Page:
It looks like Roberto Orci will not make his directorial debut in the Star Trek franchise after all, removing himself from the role of succeeding J.J. Abrams for the planned “Star Trek 3.”
It’s not clear why Orci is no longer the director, according to Variety, but the nod to give him the job had created some question among fans and other observers who feared a big budget production was a tough way to break into such a key role. However, Orci had been working on the Trek franchise since the Abrams team took over, part of the writing team behind “Star Trek” in 2009 and “Star Trek: Into Darkness” in 2013.
Orci also found success, along with writing parter Alex Kurtzman, in a number of television shows, including “Fringe,” “Sleepy Hollow,” “Hawaii Five-0” and “Alias.” He also had a significant hand in a number of movies, primarily as a writer, in films like “Mission: Impossible III,” “The Amazing Spider-Man 2” and the Transformers film series.
So who will replace Orci? Paramount Pictures will have to act quickly, because the film already is in pre-production, prepping for a 2016 release. One name on the short list is a good friend of one of Star Trek’s stars, Simon Pegg, director Edgar Wright. He is the critically acclaimed director of “Shaun of the Dead,” “Hot Fuzz” and “Scott Pilgrim vs. the World.”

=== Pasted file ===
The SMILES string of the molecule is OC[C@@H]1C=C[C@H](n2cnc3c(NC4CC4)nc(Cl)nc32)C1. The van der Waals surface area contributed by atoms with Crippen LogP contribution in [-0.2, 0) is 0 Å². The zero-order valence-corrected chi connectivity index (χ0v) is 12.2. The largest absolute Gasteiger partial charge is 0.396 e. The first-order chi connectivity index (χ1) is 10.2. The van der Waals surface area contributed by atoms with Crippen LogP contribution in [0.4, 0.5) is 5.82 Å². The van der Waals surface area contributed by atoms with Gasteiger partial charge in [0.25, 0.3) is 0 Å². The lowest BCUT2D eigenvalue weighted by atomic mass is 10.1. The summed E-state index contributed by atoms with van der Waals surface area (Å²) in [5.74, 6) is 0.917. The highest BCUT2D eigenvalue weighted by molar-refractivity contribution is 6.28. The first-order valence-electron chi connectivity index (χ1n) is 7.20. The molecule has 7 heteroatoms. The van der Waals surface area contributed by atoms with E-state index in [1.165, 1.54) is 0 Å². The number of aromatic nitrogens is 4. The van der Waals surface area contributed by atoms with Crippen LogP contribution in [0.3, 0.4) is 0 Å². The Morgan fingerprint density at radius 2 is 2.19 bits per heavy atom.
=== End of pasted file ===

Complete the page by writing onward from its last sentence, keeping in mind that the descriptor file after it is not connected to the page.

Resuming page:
However, none of those films has carried a large budget, nor relied heavily on special effects. And this would be one of the first full-fledged action movies Wright would be asked to direct — some budget estimates have “Star Trek 3” well above $150 million.
Yet, Wright is a self-proclaimed Trekkie, and even had a chance to direct a shot (uncredited) in “Into Darkness.” If Wright takes on “Star Trek 3,” it would be the seventh collaboration between him and Pegg, dating back to the short-lived “Asylum” television show in 1996.
It’s not clear when a decision on a new director will be made, but many suggest it could happen by the end of the year.
Orci will remain a producer on “Star Trek 3,” but the trades also reported that the most recent draft of the film’s script was done by Patrick McKay and John D. Payne, in what is their first major film writing project.